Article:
Maureen is a twenty-something Virginia native whose notable accomplishments include…
In a talk regarding American citizens and nutritional practices, Michelle Obama noted that her daughters had the same eating habits as any typical American kid. “If they could eat burgers and fries and ice cream every day, they would,” she said, “And so would I. But that doesn’t sustain us.” Now there are many things that the First Lady supports that I can rally behind but, Michelle, I have to disagree with you on this one: Ice cream can definitely sustain us. And it is a lot easier to make then you might think.
With the heat of summer quickly approaching, it is easy to resort to running to the nearest grocery store to grab your favorite pint of ice cream, but let’s face it: Those pints can be tough on anyone’s wallet and waistline. The other night I sat down with Stephanie Heimburg, a soon-to-be graduate of the University of Virginia, to get the scoop (pun intended) on how to make ice cream at home. Stephanie’s brains and baking skills have continously left me in awe; she will be graduating from UVA’s McIntire School of Commerce and will be pursuing a career in the health and wellness field. But when Stephanie isn’t crunching facts and figures, you will probably find her experimenting with baking recipes including (you guessed it!) some amazing ice cream recipes. Stephanie graciously offered to answer some of the basic “How-To” questions of making your own ice cream and even supplied us with some of her own recipes! Enjoy, darlings!
What are the basic tools that I’ll need to make my own ice cream?
A pot, a bowl, a whisk, and a rubber spatula/spoon are the necessities. An ice cream maker is great if you’ve got one!
Is there a way that I can make ice cream without an ice cream maker?
Definitely! Basically, once you’ve made the ice cream “base” you can pour it into a bowl, and put it in your freezer. Then, every 30 to 45 minutes, stir the base vigorously with a whisk. This helps to break up the ice crystals that are forming—the smaller the ice crystals, the smoother the finished ice cream will be.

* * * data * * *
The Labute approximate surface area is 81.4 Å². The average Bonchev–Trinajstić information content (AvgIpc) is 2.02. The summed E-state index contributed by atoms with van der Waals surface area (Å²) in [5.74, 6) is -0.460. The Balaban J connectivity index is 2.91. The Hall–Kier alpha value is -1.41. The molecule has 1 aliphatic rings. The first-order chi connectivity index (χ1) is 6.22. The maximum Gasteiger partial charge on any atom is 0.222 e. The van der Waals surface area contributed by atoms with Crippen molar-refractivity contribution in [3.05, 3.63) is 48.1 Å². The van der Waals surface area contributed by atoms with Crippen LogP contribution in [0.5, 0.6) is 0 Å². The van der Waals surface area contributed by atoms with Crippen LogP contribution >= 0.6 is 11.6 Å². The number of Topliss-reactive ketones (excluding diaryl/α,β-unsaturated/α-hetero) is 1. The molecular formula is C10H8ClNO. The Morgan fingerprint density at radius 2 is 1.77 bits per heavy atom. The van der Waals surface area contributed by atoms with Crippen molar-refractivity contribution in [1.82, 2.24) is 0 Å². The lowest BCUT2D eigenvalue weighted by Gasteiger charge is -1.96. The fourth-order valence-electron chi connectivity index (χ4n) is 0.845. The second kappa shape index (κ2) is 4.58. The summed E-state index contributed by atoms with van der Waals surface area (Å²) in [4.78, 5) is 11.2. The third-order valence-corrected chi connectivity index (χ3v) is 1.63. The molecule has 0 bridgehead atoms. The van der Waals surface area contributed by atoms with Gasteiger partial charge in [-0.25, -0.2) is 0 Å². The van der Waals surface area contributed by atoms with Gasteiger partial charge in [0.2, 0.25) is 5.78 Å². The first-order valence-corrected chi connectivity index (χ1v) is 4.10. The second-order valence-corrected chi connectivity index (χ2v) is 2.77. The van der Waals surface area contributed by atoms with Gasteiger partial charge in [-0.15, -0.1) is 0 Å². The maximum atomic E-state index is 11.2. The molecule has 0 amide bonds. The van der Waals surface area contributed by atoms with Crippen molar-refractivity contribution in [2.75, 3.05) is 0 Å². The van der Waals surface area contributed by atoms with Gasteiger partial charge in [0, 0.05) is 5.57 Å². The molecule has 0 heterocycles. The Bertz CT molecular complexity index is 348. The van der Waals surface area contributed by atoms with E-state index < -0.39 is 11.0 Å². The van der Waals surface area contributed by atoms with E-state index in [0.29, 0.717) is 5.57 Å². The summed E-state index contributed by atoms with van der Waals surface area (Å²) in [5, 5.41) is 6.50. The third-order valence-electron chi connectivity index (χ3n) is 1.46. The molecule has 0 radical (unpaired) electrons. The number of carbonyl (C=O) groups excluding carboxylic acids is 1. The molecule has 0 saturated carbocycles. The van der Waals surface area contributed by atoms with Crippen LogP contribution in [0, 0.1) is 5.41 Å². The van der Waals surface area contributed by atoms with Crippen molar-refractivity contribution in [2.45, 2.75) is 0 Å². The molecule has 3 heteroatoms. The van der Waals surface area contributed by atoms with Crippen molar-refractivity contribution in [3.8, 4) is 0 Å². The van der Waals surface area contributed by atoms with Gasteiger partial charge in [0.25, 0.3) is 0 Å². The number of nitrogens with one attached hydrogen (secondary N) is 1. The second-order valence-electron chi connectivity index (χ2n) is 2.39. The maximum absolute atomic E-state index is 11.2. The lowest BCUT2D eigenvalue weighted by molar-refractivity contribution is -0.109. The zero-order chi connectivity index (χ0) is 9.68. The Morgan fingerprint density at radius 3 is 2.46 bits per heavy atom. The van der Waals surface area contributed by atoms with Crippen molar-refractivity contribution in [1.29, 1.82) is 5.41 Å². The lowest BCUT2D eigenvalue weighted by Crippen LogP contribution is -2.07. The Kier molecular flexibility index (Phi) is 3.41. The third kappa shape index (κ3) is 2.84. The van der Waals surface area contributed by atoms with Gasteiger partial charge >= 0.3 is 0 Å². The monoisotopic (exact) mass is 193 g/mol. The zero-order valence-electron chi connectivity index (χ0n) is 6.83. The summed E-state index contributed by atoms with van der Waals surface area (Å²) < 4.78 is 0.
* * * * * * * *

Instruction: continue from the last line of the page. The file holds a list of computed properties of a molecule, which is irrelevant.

What is the difference between Philadelphia-style and French-style ice cream?
Philadelphia-style ice cream is made purely with milk, cream, sugar, and flavoring—it’s also sometimes called “uncooked.” French-style ice cream is “cooked” because it contains egg yolks in the base—the cream and sugar are heated and slowly added to the yolks, thereby “cooking” them, and creating a thick custard base.
What are some tricks to avoid ice crystals and keep my ice cream soft & smooth?
If you think of things that don’t freeze—or ingredients that will raise freezing temperatures— those are the things you want in your ice cream. For example, a higher ratio of cream to milk and/or more egg yolks, salt (only a little bit—too much can cause your ice cream not to freeze at all!), and alcohol (again, only a little bit—a teaspoon of vodka does wonders and is undetectable) will give you that smoother texture you’re after. Liquid sweeteners (corn syrup, maple syrup, and honey) also lack the same crystalline structure as regular white sugar and therefore won’t freeze in large crystals in your ice cream.
I love ice cream, but I am making an effort to make healthy food choices. Is there a way to make these recipes low calorie?
Totally. I love substituting some or all of the cream with a higher ratio of regular, almond, or soy milk for a low-fat ice cream, and you can always cut the amount of sugar down to your taste or use sugar substitutes. However, with less fat, the ice cream won’t be as smooth and will freeze harder. If you’re looking for low-fat and great taste, I would recommend eating the low-fat ice creams the day they are made!
What books/websites would you recommend for beginners?
“The Perfect Scoop” by David Lebovitz is my go-to for most ice cream recipes. He also has a blog which you can check out here. Lebovitz writes about living in Paris and traveling the world and, of course, all the food he eats and the recipes he picks up during his travels. But making ice cream becomes so simple after your first few tries and once you get the hang of it you can start making up your own recipes!
You can try some of Stephanie’s recipes below:
1. Nutella French-Style Ice Cream Recipe (makes 2 cups)
- 1 cup whole milk
- ½ cup of heavy cream
- ⅓ cup of sugar
- 2 egg yolks
- ½ tsp of vanilla extract
- 6T (or more) Nutella
For French-style ice creams, simply bring the milk and cream to a boil, temper the egg yolks (this will ensure that your eggs won’t cook in the mixture), strain the liquid, add remaining ingredients and throw the final mixture into your ice cream maker!
2. Apple Pie Ice Cream Recipe (makes 2 cups)
- Leftover apple pie OR 1.5 apples, small diced (any variety, but preferably something crisp)
- 1.5 T butter
- ½ tsp cinnamon
- pinch of cloves
- pinch nutmeg
Throw all of the above ingredients together in a pan and cook on medium-low until soft.
- 1 recipe pie dough (any will do! Simply roll some out, cut into little pieces and bake at 350 degrees until golden brown)
- 1 cup cream
- ½ cup milk
- ⅓ cup powdered sugar
- ½ T vanilla
- heaping ½ tsp of cinnamon
- pinch salt
This is a Philly-style ice cream, so ingredients from cream onward just have to be whisked together, no cooking necessary! When ice cream is almost done freezing, that’s when you add in the pie dough pieces and cooked apples.
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